It’s all in your head?

The Tenth Nerve: A Brain Surgeon’s Stories of the Patients Who Changed Him
by Chris Honey, MD

Toronto: Vintage Canada (Penguin), 2023
$23.00 / 9781039001183 (paperback)

Reviewed by Sheldon Goldfarb


The tenth nerve is the vagus nerve, one of several connecting to the brain (it turns out there are twelve, and there are others connected to the spinal cord, but they don’t figure in this memoir from Chris Honey, who is a brain surgeon at the VGH and UBC).  Dr. Honey made an interesting discovery about the vagus nerve just a few years ago: if it gets tangled up with a blood vessel, it can malfunction and cause periodic choking or episodes of coughing.

He even named a syndrome after it, with the acronym HELPS for hemilaryngopharyngeal spasm.  He also discovered another syndrome which he named with the acronym VANCOUVER (I won’t burden you with what that stands for), but more important, he cured the patients suffering from these – by going inside their skulls and disentangling nerves and blood vessels, and oh, it’s a bit unsettling, making you think, I never want to have brain surgery done on me.

If something goes wrong, of course, that’s it – it’s not like going back and revising a book review.  Which is why, says Dr. Honey, that brain surgeons develop nasty tempers (not that he seems to have one) or numb themselves by becoming something like cowboys in the operating room, just ripping out tumours when they’re not yelling at the nurses.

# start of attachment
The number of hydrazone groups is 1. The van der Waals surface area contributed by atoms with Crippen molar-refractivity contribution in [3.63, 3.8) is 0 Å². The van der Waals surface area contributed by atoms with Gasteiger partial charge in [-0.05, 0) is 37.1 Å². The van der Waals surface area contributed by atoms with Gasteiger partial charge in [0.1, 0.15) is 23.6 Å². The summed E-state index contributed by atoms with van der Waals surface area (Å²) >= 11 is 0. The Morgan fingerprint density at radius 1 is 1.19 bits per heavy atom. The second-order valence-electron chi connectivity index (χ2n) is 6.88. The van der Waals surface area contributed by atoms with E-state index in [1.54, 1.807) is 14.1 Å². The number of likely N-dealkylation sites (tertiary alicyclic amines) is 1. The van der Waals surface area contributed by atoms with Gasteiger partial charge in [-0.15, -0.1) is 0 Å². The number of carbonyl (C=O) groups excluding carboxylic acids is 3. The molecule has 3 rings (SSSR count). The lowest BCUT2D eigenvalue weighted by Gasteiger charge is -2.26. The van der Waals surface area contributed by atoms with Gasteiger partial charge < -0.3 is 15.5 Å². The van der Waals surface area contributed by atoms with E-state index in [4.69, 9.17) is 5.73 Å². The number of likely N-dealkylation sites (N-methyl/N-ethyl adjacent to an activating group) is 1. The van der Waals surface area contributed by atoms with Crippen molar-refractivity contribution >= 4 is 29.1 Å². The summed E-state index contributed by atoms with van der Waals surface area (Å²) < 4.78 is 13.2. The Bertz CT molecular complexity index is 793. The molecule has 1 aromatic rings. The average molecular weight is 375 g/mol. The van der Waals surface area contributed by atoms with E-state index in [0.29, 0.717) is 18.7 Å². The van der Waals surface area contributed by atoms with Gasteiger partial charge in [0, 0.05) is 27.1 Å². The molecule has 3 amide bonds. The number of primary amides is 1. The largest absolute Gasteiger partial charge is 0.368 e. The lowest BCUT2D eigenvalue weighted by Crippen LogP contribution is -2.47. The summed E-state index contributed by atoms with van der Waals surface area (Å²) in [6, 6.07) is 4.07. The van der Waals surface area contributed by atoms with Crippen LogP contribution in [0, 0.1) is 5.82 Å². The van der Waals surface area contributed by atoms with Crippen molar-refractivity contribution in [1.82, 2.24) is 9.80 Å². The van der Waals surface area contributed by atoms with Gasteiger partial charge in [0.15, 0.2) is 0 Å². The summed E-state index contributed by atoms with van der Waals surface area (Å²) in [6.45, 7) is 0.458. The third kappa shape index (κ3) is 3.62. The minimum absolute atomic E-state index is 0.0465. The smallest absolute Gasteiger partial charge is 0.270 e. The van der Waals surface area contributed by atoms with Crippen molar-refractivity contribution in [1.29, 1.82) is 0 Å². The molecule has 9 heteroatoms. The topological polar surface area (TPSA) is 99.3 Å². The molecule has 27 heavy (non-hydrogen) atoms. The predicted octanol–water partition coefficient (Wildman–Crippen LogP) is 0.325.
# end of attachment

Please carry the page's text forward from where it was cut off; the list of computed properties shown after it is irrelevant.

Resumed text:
But then there are the patients, the ones Dr. Honey said helped change his life, like Emily, who wouldn’t take “It’s all in your head” for an answer when she showed up at emergency rooms with one of her choking fits.  There are psychosomatic illnesses, says Dr. Honey, but Emily was right: this wasn’t one of them.  This was the case in which he identified HELPS, and cured Emily.

Vancouver-based author Dr. Chris Honey received his medical degree from the University of Toronto and was a Canadian Rhodes scholar at Oxford University, where he received his doctoral degree. He says that, sometimes, medicine can get stuck in its ways. Photo © Wayne Iverson

Medicine gets stuck in its ways, Dr. Honey says, more interested in curing what it can understand than in exploring what it can’t.  In the old days people with inexplicable disorders were said to be afflicted by the gods or evil spirits.  Nowadays the equivalent seems to be “It’s all in your head” – but sometimes it isn’t, sometimes there’s a blood vessel getting in the way of a nerve, and you need a brain surgeon like Dr. Honey to set things straight.

Then there were the patients like Saika in Liberia, where in fact it was a local doctor who taught him an important lesson: there’s more to medicine than surgical technique, and even if you fail, it’s good to have tried: you may have some other positive effect beyond saving the patient.